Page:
The more convincing argument lies in the pages of history. A history where Black people in the white imagination are treated like Pawns in a chess game. Some are used to guard the King and defend the Queen, others are sacrificed in the advance. What is consistent is that the Pawn is never more valuable than any other piece on the board at any time.


It is in this racialized climate that BMWs and cell phones hardly disguise our flimsy post-apartheid reality. A reality that still strains under the overbearing excess of whiteness. It is in this era when Sobukwe calls louder. A calling that cannot simply be ignored.

See these two recent, and notable, columns on Sobukwe:
Jon Qwelane & Baldwin Ndaba.



It is in this era that Biko would also direct us again.

If there is to be meaningful change, whiteness will have to be discarded in its entirety. It cannot simply be reformed or redesigned to be more fair, more just, or more equal. The whole system of values, its structure, and its immutable drive to occupy and dominate all spaces must be set aside by its adherents.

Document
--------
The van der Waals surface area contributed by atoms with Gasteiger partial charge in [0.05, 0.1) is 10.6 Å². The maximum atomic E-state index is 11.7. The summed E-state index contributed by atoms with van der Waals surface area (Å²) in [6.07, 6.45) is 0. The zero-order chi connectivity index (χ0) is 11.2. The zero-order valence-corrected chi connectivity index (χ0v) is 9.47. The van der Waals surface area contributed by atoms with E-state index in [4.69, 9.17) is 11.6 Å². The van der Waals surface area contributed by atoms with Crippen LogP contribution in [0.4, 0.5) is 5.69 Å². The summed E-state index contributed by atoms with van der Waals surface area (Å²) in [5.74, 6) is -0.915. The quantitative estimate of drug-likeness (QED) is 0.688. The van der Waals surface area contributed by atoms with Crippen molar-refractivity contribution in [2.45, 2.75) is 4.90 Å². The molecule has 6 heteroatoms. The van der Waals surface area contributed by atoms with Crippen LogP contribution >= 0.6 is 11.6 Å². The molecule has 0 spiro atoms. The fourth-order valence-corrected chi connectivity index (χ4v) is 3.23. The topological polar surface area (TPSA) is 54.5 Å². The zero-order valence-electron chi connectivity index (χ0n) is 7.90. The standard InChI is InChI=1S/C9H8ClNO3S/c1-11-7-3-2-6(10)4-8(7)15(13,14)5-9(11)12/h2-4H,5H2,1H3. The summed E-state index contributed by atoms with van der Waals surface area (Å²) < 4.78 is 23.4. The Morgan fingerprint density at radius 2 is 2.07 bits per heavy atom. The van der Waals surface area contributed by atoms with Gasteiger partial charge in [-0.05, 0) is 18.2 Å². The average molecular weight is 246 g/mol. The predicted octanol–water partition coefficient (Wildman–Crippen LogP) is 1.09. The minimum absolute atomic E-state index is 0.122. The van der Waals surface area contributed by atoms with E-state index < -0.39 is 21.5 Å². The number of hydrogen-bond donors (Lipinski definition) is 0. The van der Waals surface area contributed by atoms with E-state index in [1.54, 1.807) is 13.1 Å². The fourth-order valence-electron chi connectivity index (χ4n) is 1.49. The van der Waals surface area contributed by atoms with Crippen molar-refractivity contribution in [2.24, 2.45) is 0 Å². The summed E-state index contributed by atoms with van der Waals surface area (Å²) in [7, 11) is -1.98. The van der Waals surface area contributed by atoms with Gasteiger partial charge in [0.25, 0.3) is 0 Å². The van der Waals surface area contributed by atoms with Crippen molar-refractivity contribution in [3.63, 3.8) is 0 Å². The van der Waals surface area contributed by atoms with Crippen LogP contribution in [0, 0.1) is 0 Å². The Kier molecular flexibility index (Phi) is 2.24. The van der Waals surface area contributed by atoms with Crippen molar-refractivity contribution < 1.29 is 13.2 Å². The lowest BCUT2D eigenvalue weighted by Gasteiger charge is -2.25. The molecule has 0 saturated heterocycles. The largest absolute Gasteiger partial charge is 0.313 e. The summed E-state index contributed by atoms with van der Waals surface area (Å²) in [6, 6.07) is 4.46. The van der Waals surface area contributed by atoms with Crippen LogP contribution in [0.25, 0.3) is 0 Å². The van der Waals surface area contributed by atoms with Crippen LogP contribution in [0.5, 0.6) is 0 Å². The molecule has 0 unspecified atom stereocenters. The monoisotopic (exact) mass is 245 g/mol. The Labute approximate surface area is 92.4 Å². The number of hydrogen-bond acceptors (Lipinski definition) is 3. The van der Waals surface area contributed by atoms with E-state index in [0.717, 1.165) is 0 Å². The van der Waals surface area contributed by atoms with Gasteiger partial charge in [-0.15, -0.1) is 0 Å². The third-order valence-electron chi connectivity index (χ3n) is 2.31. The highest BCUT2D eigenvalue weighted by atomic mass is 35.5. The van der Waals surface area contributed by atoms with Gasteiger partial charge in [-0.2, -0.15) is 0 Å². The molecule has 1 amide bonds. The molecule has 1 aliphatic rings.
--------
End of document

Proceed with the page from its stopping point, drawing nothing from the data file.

To begin, whites will have to take responsibility for whiteness in a collective sense. Apologies are not enough. Memorials are not enough. And carrying banners at rallies are not enough.


But restorative justice is obviously a complex conversation. And it may not even be necessary in terms of the teachings that Malcolm X left behind. But for purposes of this post, it suffices to say that we have not even arrived at the beginning, anywhere.

For this reason I expect that the likes of Crossberg and Nel will continue to murder Blacks on farms, and elsewhere. This they will do while the majority of whites sit quietly in arrogant denial.

May God rest Sello Pete and Jealous Dube in peace!

*****UPDATE*****(Thursday: 05/04/07) Judge Ronnie Boshielo convicted Jewell Crossberg earlier today of murdering Jealous Dube. The judge sentenced Crossberg to 20 years for Dube's murder.

Crossberg was also found guilty of attempting to murder four other farm workers. For this he was given four five-year sentences (20 years).

The sentence for Dube's murder and the attempted murder sentences will run concurrently. This means that Crossberg will spend 20 years in prison.